Bikers are to Canada as Huns were to Medieval Europe. Right away when I say bikers I bet you think of the Hells Angels or the bloody internecine club warfare and slaughters in Southwestern Ontario or parts of Quebec, leave alone Alberta and the East Coast. Now not all bikers are under the umbrage of being the next door neighbour to the hell spawn. For example, dirt bikers conjure up teenagers to mid-twenties with not a few broken bones coming from flying through the air with a touch too much of the greatest of ease. Track racing bikers have the haunted look of Nicholas Cage’s Ghost Rider as they are absorbed with engine tuning, daunting speed and the sheer bravado of holding track at the razors edge of wipe out for 100 to 400 klicks and still alive. While Vespa bikers have the haughty look of fashion and the ability to wend their way in and out of bumper to bumper traffic with the ease of a slalom skier.
So yes, the Biker world is for a brave heart and a free spirit with a don’t-fence-me-in mentality. But riders of the big bikes, the Harley Davidson’s of Milwaukee Wisconsin, present a slight problem. Among those bikers, and there are many, I cannot tell friend or foe. And that is part of the problem. When I see a group of Harley Hawgs coming down the highway, how do I know whether they are free spirits and not ones whose freeness of thinking has taken them outside the law to my possible regret. In short, bikers, and Harley Hawg bikers in particular, have an image problem.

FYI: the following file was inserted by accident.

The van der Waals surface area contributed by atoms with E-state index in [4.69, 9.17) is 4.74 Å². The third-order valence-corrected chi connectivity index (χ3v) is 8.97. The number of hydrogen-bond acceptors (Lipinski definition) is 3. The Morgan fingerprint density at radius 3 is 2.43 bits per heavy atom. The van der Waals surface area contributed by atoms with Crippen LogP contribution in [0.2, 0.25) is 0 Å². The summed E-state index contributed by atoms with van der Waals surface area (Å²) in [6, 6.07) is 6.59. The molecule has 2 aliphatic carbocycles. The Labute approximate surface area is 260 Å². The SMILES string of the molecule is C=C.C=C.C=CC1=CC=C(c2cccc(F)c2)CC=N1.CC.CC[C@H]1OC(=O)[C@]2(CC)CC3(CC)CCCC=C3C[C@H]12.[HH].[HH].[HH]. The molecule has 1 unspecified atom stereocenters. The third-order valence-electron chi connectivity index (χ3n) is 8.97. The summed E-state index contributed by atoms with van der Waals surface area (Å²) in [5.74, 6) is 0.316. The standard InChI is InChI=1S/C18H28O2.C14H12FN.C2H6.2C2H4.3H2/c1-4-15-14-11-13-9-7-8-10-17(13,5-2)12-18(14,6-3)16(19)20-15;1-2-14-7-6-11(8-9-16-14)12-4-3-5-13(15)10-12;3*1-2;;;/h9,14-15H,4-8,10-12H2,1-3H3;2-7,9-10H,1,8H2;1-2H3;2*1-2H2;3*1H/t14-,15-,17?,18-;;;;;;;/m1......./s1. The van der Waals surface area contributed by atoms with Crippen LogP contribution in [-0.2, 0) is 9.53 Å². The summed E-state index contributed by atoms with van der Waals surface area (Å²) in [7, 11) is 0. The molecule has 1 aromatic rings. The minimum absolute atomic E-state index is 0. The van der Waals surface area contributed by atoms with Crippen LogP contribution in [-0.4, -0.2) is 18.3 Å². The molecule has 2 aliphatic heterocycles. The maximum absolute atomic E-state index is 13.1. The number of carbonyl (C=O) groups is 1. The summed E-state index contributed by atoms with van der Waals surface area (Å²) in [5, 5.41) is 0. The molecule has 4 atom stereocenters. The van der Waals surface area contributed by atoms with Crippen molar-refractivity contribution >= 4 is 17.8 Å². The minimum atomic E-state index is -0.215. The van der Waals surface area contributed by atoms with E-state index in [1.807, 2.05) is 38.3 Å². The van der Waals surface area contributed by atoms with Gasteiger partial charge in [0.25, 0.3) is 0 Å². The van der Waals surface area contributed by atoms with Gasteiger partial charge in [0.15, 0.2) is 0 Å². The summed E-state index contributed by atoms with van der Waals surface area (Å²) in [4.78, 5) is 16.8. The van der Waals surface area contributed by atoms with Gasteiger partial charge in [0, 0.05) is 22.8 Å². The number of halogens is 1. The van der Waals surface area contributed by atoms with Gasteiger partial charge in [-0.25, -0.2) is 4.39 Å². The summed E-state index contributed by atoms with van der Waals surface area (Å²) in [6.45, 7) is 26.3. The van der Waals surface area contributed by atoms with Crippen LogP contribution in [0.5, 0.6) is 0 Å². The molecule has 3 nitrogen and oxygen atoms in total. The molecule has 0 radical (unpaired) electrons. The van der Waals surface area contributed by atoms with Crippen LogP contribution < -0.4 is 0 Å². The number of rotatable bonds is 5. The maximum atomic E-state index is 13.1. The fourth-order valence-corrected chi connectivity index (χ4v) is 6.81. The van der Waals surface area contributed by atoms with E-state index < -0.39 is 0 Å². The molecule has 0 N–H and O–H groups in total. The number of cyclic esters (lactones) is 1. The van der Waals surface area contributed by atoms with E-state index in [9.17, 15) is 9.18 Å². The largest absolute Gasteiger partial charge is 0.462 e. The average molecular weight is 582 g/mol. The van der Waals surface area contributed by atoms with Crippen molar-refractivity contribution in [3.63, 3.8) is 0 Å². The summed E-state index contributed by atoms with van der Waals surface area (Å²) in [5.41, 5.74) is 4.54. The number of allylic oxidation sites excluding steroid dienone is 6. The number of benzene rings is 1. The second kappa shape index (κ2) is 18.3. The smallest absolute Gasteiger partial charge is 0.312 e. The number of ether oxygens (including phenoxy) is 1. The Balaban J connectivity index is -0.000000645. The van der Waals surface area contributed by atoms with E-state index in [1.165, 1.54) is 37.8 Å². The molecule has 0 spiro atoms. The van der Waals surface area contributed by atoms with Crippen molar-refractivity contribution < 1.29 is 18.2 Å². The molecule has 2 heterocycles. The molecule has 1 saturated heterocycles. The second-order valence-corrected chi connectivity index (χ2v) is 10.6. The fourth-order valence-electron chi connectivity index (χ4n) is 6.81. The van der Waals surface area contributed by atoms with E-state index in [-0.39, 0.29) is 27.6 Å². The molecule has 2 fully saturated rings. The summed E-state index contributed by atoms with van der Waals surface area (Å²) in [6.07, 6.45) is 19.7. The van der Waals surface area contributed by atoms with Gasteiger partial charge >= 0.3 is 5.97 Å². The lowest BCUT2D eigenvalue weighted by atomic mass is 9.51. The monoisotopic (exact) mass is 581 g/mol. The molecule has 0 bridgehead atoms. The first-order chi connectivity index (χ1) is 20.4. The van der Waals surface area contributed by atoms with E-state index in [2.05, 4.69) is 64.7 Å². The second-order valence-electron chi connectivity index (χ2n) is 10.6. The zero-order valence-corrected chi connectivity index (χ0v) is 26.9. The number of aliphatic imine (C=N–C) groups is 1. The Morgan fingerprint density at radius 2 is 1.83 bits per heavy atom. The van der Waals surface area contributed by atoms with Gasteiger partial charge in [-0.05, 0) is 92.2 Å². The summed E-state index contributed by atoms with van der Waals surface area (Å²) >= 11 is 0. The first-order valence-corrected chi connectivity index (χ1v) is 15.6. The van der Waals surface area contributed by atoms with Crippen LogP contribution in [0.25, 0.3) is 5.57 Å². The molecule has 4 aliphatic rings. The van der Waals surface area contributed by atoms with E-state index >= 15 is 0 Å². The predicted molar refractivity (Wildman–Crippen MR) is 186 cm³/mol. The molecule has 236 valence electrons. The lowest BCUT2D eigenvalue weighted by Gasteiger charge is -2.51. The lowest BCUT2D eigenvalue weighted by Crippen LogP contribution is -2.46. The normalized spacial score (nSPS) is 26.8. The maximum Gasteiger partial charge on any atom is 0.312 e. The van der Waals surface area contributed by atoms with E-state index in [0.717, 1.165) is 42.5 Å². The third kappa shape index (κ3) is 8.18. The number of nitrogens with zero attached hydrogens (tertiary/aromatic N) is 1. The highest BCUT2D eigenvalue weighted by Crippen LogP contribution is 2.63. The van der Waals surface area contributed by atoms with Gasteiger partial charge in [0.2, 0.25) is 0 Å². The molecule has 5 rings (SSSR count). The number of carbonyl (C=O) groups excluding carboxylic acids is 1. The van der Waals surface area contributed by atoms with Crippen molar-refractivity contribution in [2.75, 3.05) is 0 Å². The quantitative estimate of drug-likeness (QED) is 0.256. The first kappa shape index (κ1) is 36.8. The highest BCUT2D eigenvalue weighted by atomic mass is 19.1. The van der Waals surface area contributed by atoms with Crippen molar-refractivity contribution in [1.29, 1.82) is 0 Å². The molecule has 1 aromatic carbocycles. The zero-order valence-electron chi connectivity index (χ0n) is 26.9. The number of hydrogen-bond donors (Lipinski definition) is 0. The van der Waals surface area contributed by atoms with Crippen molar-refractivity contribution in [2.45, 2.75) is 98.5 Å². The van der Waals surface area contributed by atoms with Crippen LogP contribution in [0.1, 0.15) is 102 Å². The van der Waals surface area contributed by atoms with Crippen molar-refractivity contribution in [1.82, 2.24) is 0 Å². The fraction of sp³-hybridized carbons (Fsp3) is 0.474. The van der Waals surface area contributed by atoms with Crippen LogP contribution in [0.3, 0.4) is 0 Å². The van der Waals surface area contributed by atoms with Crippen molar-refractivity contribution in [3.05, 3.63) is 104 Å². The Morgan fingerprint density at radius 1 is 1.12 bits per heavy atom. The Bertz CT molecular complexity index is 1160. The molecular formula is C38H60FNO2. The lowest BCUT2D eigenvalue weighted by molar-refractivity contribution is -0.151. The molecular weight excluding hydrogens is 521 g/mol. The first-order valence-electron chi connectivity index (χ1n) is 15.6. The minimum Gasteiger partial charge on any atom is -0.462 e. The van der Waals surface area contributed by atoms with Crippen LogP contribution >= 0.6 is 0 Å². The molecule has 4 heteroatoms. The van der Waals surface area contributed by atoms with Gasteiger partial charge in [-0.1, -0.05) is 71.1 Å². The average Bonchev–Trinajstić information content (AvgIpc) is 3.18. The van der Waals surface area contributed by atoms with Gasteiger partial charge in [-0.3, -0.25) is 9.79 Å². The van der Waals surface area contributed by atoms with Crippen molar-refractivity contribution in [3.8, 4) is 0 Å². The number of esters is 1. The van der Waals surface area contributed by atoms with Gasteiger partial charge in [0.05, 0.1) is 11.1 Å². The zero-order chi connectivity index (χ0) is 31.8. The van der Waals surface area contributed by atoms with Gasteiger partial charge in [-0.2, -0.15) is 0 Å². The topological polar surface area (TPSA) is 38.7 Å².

Now among bikers, I am sure the distinction among the various Harley Hawgs types is a quick and easy to discern difference. Its just that I have not yet learned the tells between upright and outlaw if so moved. So Bikers have come up with a partial solution here in Eastern Ontario.
No I am not thinking of the AA, rather a broader phenomenon that seems to be spawned by human’s inherent sociability – the meet-up. There is even a website for the phenomena, www.meetup.com. Now I don’t know if that is what helped spawn the meet-up I happened to run into in Campbellford Ontario on Thursday night while shopping at the Canadian Tire, but Motorcycle Meet-ups are happening.
And while I was getting to chat around and meet the biking guys and gals of Campbellford and area, if I could have whisked myself off to Port Perry and “a spot near Barrie” that same night there were similar meet-ups going on. And if Cambellford is any indication, with 50-70 bikes on a gloriously pleasant June evening, I probably would have been treated to the same array of bikes and bikers.
As you can see from the picture above, not all the bikes were Harleys. There were Hondas, Suzuki, and even a stylish Ducati 750 (more about that bike and biker later). So maybe slightly over half were from the Milwaukee bike works. But most were big highway cruising machines with lots of the creature comforts for bikers that might make a quick trip to Ottawa and back (about 900 klicks) “very convenient and comfortable”.